Consideration of some form of limited entry in the North Pacific halibut fishery began as early as 1977. However, implementation delays resulted from various interactions with the IPHC and NMFS. IFQs began to be seriously considered for both the halibut and the sablefish fisheries in 1988. In December 1991, the NPFMC approved an IFQ program for both sablefish and halibut. The final rule creating the IFQ program was published in 1993, for implementation in 1995.
IFQ Management Units. The halibut IFQ program applies to all commercial hook-and-line harvests in state and federal waters off Alaska. The sablefish program is limited to longline and pot gear fisheries in federal waters off Alaska. The IFQ is the individual's annual allocation and is determined by dividing each individual's quota share by the sum of all quota shares in an identified region, and multiplying the result by the annual fixed gear portion of the TAC for each species. In general, IFQ owners are required to be on board the vessel when the IFQ is being fished.
Initial Allocation of Quota Shares. Halibut quota shares were allocated to the 5,484 vessel owners and leaseholders that had verifiable commercial landings of halibut during the eligibility years of 1988, 1989, or 1990. Specific allocations were based on the best five years of landings for each individual during the qualifying years of 1984-1990. Area-specific shares were allocated based on the geographic distribution of landings during these years. Sablefish quota shares were allocated to the 1,094 vessel owners and leaseholders that had verifiable landings of sablefish during the same eligibility years of 1988, 1989, or 1990, but specific allocations were based on catches from 1985 to 1990. The allocation of quota shares included an adjustment for implementation of the Community Development Quota program in the western Bering Sea region. An extensive review and appeals function accompanied the initial allocation of quota share.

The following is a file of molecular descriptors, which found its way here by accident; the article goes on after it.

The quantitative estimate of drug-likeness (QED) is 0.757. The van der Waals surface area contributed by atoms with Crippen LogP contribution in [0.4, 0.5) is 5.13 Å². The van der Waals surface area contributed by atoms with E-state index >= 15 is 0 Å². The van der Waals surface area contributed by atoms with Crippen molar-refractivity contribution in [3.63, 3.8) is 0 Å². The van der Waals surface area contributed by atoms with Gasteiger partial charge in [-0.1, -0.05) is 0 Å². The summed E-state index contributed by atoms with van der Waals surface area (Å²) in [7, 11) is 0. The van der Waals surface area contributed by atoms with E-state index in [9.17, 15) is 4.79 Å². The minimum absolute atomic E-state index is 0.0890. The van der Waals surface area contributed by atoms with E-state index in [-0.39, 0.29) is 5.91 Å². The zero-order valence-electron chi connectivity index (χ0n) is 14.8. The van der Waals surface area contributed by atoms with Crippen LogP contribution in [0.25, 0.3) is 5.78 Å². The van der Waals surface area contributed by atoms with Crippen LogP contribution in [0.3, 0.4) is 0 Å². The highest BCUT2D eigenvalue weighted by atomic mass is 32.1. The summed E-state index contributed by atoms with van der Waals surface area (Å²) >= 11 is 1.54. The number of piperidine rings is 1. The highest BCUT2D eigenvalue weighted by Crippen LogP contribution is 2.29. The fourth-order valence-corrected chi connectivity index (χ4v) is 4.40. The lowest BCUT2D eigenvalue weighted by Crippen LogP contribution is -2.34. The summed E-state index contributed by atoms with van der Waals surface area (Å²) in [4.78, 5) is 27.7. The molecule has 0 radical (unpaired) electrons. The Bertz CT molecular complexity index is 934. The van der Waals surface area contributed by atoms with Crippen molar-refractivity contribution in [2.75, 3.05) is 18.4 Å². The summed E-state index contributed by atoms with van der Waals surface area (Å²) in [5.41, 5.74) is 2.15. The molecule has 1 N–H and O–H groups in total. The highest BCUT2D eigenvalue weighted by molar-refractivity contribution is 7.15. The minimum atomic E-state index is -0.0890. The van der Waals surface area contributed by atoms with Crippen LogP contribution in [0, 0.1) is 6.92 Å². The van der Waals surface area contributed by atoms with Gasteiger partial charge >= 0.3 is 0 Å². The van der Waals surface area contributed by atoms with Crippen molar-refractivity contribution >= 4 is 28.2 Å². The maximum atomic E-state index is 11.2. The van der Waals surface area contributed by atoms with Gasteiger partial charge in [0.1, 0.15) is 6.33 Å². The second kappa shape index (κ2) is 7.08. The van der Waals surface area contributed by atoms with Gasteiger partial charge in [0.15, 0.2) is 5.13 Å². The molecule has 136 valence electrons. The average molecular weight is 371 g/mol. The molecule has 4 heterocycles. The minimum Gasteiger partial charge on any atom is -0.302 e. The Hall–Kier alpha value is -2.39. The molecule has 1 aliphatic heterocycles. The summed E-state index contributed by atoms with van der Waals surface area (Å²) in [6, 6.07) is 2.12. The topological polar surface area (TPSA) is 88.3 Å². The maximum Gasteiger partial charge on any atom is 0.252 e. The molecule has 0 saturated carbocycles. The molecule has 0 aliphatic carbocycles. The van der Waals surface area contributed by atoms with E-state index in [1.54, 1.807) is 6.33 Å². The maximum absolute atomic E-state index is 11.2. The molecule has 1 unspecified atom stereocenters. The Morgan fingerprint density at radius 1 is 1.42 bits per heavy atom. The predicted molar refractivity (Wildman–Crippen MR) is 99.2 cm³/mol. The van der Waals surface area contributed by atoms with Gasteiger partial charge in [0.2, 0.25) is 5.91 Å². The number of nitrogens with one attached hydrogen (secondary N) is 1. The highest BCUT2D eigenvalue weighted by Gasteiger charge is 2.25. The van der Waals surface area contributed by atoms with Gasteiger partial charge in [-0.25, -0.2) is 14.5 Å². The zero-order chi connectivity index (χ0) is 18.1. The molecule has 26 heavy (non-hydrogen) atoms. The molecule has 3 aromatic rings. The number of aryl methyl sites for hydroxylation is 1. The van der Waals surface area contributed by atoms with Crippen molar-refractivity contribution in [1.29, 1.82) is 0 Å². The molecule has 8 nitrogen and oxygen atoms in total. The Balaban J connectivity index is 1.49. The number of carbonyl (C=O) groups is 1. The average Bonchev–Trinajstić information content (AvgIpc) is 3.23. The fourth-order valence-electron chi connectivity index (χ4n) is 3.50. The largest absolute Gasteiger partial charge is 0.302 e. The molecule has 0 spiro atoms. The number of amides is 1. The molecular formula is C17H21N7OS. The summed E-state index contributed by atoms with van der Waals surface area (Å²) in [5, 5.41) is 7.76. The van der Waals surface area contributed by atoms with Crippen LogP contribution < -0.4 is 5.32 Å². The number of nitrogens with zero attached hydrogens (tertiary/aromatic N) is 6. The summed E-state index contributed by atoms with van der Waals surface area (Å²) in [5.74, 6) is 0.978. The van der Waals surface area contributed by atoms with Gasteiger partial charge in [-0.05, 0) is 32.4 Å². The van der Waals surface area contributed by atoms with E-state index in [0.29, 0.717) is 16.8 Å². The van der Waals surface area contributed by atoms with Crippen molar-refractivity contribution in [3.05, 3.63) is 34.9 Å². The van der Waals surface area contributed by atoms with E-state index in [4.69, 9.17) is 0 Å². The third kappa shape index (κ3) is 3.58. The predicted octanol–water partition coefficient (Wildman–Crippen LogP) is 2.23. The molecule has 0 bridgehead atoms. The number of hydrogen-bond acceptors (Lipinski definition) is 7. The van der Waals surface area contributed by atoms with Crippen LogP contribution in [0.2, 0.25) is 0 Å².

Accumulation and Transfer of Quota Shares. Rules on the accumulation and transfer of quota share are continually evolving. In general, there are limits on accumulation and transferability. No person may own more than 0.5% of the total halibut quota share in combined areas 2C, 3A, and 3B; more than 0.5% of the total halibut quota share in areas 4A-E; or more than 1% of the total quota share for area 2C. No person may control more than 1% of the total Bering Sea-Aleutian Islands and Gulf of Alaska sablefish quota share or more than I % of the total sablefish quota share east of 140°W longitude. Individuals whose initial allocation exceeded the ownership limit were not required to sell quota share, but were prohibited from acquiring additional quota share. Transferability is re-